Head trauma can manifest in a myriad of ways. Whether it’s a direct impact to the skull or other external factors that jolt the brain within its cranial vault, the resulting damage can be both severe and long-lasting.
The Science Behind Traumatic Brain Injuries
Diffuse axonal injury serves as the primary diffused pathological process behind a traumatic brain injury^1^. This damage is not always a direct result of an external force. For instance, consider the heart-wrenching realities of Shaken Baby Syndrome. The act of shaking a baby, even without a direct hit to the head, can be fatal due to acceleration and deceleration forces.
To further illustrate this, imagine being on an airplane cruising at a stable speed. If that plane were to stop suddenly, passengers, even if buckled in, would face a grave risk. The abrupt stop would cause their brains to oscillate violently within the cranial vault. The sheer force of this movement could prove fatal, despite no external injuries.
Key Trauma-Related Factors That Can Cause Brain Damage:
I. Rotational Forces Consider the dynamics of a car accident where the vehicle spins out of control. Here, the brain doesn’t just experience the jarring back-and-forth movement (acceleration/deceleration forces), but it’s also exposed to spinning forces.
II. Repeated Traumas to the Brain Subsequent brain injuries compound cognitive deficits. Even a mild concussion, when experienced after an initial injury, can lead to heightened cognitive impairment^2^. A single traumatic event can double the likelihood of subsequent head injuries. Two injuries? That risk increases eightfold^3^. This reinforces the importance of assessing the totality of traumas when evaluating the extent of injury and recovery prospects.
Consider a scenario: Your client didn’t fracture their skull in a car crash, nor exhibit significant bruising. However, the circumstances of the accident reveal:
- A sudden halt due to a missing bridge, leading to a coup-contrecoup event.
- The car’s precarious position over the edge, inducing intense fear and biochemical reactions.
- The car’s flip and subsequent submersion, introducing another rotation force and oxygen deprivation.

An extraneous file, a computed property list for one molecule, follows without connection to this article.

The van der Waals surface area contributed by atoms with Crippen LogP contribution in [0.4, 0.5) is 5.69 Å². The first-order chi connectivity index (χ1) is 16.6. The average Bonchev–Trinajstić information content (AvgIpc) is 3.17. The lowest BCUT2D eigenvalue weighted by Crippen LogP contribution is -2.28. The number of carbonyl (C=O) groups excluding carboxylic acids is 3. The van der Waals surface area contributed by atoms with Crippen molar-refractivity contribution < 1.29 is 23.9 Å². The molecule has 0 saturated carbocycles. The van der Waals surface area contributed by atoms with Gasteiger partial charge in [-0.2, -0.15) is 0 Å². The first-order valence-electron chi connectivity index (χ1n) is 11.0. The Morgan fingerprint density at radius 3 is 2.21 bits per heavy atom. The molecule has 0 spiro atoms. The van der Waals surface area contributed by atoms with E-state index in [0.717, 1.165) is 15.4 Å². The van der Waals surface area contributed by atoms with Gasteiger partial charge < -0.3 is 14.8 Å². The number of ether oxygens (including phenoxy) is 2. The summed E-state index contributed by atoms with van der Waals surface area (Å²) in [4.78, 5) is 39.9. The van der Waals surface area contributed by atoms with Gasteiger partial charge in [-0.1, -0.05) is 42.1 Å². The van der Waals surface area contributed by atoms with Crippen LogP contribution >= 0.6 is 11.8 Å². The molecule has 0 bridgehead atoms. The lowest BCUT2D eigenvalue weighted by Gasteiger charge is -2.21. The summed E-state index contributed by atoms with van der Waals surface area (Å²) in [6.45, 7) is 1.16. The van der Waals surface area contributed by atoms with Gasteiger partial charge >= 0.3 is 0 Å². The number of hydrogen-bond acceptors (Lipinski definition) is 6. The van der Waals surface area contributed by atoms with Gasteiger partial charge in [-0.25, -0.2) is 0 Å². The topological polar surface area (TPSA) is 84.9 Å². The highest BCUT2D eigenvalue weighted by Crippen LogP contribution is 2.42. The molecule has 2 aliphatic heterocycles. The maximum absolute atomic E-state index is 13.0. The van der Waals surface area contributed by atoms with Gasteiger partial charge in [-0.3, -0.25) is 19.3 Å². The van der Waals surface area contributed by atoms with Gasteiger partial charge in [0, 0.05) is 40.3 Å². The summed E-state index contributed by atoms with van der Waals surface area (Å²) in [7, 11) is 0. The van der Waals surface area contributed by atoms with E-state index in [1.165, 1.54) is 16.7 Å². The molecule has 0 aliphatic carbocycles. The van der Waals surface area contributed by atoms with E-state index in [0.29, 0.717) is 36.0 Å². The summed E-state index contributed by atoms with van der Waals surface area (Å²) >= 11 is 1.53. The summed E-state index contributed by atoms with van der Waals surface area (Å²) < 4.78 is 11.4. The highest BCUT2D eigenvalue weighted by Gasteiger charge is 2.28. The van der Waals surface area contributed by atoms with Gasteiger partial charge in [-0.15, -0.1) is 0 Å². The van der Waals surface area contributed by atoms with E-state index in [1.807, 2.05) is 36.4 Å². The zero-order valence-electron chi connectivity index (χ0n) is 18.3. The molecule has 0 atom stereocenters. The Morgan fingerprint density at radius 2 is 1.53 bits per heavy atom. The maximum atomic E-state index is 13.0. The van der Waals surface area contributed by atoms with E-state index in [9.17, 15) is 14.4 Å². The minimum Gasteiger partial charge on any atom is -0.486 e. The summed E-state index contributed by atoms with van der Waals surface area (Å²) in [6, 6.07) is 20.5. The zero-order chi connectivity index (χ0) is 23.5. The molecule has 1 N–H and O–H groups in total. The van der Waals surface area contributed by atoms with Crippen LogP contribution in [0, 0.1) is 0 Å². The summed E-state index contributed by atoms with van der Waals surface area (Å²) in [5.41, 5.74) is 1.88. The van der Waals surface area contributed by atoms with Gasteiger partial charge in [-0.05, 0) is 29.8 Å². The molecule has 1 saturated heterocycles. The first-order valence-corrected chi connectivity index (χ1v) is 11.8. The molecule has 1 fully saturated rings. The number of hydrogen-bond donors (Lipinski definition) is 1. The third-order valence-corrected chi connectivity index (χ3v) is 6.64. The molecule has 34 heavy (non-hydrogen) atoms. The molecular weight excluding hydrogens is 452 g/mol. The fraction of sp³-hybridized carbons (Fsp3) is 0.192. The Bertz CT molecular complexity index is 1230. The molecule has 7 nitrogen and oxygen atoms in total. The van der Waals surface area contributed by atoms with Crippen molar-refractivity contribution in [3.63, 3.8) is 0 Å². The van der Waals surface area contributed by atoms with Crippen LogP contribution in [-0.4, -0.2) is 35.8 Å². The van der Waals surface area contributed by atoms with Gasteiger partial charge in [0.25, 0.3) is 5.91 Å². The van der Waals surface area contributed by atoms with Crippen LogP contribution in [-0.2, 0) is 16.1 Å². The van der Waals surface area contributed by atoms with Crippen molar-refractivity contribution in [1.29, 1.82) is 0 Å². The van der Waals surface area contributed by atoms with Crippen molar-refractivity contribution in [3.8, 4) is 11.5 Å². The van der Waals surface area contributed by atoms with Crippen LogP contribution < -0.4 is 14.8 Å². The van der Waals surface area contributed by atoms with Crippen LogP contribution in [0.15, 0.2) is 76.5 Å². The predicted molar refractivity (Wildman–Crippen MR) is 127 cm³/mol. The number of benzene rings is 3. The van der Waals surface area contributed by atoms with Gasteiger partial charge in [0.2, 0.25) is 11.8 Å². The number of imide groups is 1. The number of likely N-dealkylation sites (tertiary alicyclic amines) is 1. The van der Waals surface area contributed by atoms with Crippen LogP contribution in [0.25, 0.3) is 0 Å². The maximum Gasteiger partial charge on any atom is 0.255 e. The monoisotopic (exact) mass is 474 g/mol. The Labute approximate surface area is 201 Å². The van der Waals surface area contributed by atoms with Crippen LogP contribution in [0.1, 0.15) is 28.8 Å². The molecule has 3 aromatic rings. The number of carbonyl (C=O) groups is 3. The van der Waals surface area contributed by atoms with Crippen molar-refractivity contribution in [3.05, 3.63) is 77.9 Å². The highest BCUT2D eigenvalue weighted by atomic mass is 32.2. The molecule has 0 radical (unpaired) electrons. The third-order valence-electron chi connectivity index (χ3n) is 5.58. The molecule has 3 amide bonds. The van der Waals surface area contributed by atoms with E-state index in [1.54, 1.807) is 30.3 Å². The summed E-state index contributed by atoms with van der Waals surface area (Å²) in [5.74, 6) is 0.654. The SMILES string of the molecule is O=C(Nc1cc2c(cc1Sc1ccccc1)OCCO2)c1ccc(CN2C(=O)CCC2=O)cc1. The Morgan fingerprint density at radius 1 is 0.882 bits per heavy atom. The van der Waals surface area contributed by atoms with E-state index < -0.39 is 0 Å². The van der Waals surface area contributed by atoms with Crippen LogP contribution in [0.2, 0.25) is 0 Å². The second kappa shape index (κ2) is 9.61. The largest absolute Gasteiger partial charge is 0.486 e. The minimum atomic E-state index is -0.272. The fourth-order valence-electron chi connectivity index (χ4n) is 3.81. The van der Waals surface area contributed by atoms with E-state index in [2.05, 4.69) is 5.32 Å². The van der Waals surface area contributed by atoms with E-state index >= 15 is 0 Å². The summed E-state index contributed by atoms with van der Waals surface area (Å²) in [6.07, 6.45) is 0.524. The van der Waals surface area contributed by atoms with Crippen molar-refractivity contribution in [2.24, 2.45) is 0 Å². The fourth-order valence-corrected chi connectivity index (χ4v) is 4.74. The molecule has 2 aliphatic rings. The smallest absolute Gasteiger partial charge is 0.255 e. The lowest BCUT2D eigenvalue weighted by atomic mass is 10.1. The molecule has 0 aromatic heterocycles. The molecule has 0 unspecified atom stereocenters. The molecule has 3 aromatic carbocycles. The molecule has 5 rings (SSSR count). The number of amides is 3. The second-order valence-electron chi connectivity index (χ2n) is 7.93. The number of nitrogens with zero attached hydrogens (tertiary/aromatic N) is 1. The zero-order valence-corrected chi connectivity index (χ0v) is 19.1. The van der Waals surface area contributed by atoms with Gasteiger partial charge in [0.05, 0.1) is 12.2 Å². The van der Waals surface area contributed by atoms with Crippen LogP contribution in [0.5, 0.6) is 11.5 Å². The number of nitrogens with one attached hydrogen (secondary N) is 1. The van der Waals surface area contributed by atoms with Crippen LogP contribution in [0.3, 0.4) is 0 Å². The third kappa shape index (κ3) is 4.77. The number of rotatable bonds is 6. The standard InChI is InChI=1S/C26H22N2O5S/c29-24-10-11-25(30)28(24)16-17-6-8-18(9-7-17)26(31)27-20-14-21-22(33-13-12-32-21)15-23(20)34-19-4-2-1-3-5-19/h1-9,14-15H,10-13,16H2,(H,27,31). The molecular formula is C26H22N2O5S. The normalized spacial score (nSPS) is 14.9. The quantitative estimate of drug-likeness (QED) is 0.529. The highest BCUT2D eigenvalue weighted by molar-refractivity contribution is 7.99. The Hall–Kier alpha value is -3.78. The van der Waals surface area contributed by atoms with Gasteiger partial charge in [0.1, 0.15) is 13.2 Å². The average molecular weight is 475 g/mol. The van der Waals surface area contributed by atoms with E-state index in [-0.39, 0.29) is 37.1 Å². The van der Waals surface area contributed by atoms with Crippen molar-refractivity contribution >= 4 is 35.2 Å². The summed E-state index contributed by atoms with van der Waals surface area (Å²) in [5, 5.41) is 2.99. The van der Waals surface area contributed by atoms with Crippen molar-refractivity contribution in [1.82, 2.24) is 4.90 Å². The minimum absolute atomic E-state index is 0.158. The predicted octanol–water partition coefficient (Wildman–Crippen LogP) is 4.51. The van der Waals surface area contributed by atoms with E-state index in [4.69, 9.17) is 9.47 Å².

Despite appearing as a low-impact event, this chain reaction results in multiple, distinct brain injuries, compounding the risk of severe brain damage.
Concerns for the Elderly Elderly individuals are more susceptible to brain damage post-trauma than younger counterparts. Aging leads to brain atrophy, which means the brain reduces in size and pulls away from the skull. This creates space, allowing the brain more room to move, amplifying the risk during traumas. Additionally, “bridging” veins, which connect the brain to its outer layer, stretch over time, becoming vulnerable^4^. Even minor traumas can rupture these veins, leading to complications like a subdural hematoma.
A Note for Emerging Legal Professionals:
Enlist Expertise in Traumatic Brain Injury Cases If you’re venturing into traumatic brain injury litigation, guidance from an experienced traumatic brain injury lawyer is invaluable. These cases are inherently complex. Insurance companies often adopt an aggressive defense strategy, but seasoned lawyers can navigate these intricacies effectively. Collaborating with specialists ensures that you provide your clients with the best possible representation while gaining valuable insights.
^1^ “Diffuse axonal injury represents the main diffused pathologic process of a brain injury.” ^2^ “Repeated brain injuries have a cumulative effect on cognition.” ^3^ “A single traumatic injury to the brain doubles the risk for future head injury, and two such injuries raise the risk eightfold.” ^4^ Aging and the brain’s susceptibility to damage.